Jemima organized a night out on the town with her new work friends, Caleb excluded of course. She was very excited to spend more time with Bobby and Mo outside of work because she felt it meant they were getting closer to becoming real friends. She was a little worried that wouldn’t happen after Steve had butted in on their first outing together. It had been nothing short of disastrous, but Bobby and Mo didn’t seem to have minded. They hadn’t said anything about it to her at work since so she assumed it was fine.
They started the evening at Bobby and Mo’s shared apartment. Jemima made her way over there around seven o’clock on Friday evening. They lived in a area of Roehampton that had previously been fairly industrious. Bobby and Mo’s apartment building was an old mill that had been converted into loft-style apartments. There was a large population of young people in the area. It was up and coming, cheap but hip. Jemima had to transfer from the subway to a street car when she got closer to their neighbourhood and the majority of the people in the car with her with hipsters. Half of the men had mustaches and it was hard to tell if that was because it was Movember or just a regular trend.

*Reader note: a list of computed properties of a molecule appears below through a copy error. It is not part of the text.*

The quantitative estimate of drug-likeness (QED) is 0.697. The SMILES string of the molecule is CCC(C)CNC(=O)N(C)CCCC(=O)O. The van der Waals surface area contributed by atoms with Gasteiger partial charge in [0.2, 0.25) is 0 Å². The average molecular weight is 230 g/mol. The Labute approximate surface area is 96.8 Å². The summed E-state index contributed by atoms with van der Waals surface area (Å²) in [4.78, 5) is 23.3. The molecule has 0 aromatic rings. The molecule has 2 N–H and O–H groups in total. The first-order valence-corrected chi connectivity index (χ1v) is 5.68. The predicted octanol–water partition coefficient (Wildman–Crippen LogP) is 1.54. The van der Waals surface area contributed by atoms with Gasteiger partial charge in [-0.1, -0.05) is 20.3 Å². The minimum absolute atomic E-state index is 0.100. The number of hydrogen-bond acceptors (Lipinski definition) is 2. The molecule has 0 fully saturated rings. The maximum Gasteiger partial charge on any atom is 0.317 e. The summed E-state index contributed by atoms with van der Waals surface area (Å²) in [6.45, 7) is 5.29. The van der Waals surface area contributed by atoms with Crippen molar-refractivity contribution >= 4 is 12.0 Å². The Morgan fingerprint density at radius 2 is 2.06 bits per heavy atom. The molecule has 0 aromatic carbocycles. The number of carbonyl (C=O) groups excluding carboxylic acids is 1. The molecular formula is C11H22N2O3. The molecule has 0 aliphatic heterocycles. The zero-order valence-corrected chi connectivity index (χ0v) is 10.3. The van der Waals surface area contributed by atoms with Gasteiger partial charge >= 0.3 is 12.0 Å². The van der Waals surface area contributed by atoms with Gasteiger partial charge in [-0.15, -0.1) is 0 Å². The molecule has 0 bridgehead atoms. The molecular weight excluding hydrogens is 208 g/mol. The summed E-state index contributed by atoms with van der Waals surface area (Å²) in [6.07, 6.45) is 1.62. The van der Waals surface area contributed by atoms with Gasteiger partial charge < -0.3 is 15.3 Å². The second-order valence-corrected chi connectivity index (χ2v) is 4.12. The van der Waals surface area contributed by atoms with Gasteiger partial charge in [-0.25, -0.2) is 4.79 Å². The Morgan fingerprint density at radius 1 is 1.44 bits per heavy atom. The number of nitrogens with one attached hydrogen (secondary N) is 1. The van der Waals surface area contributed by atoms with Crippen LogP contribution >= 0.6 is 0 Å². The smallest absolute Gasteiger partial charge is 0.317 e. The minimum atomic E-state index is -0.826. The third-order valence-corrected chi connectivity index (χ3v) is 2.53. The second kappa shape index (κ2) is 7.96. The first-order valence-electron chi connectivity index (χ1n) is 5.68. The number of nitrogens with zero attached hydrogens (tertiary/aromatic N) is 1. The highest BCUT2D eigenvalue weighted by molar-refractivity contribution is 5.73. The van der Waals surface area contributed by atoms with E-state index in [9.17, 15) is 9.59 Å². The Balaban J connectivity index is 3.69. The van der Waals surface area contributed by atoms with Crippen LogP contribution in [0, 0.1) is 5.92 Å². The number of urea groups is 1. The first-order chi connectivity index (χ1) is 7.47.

Jemima waited for them to buzz her in from the lobby and then made her way up five flights of stairs to their floor. It was a lot of stairs. By the third flight, Jemima was willing to call it a day and just lie down, but the promise of new friends was enough to drive her further upward. Mo opened the door when she knocked, wearing an Elton John t-shirt tucked into a green and black plaid miniskirt with black tights. Her hair was up in two pigtail buns on top of her head and she was smiling at Jemima with deep wine-coloured lips.
“Motownphilly, let her in!” Bobby shouted from the apartment beyond. Mo rolled her eyes, but stepped aside and to let Jemima in. Jemima kicked off her heels and looked around the apartment. The ceilings were immensely tall and the living room looked massive. The couch was royal blue and there were two mismatched armchairs, one of which was floral and the other was bright yellow. There was a banged up coffee table, two mismatching end tables, and a TV. One of the walls was lined with windows and the TV was against another, bookshelves lined up on either side. There was a velvet purple pouffee next to the couch. They had giant framed movie posters on their walls, some small plants, an orange record player, and gold bar cart. It was super cool, which made sense because Jemima pretty much thought Bobby and Mo were the coolest people ever.
There were also two cats, one on the floral armchair and one in Bobby’s arms, struggling against her chest and looking very much like it would rather be literally anywhere else.
“That’s Madge,” Mo said, pointing to the grey cat lazing about in the armchair. “And that’s Louis.”
Louis was black with striking green eyes and a clear desire to kill.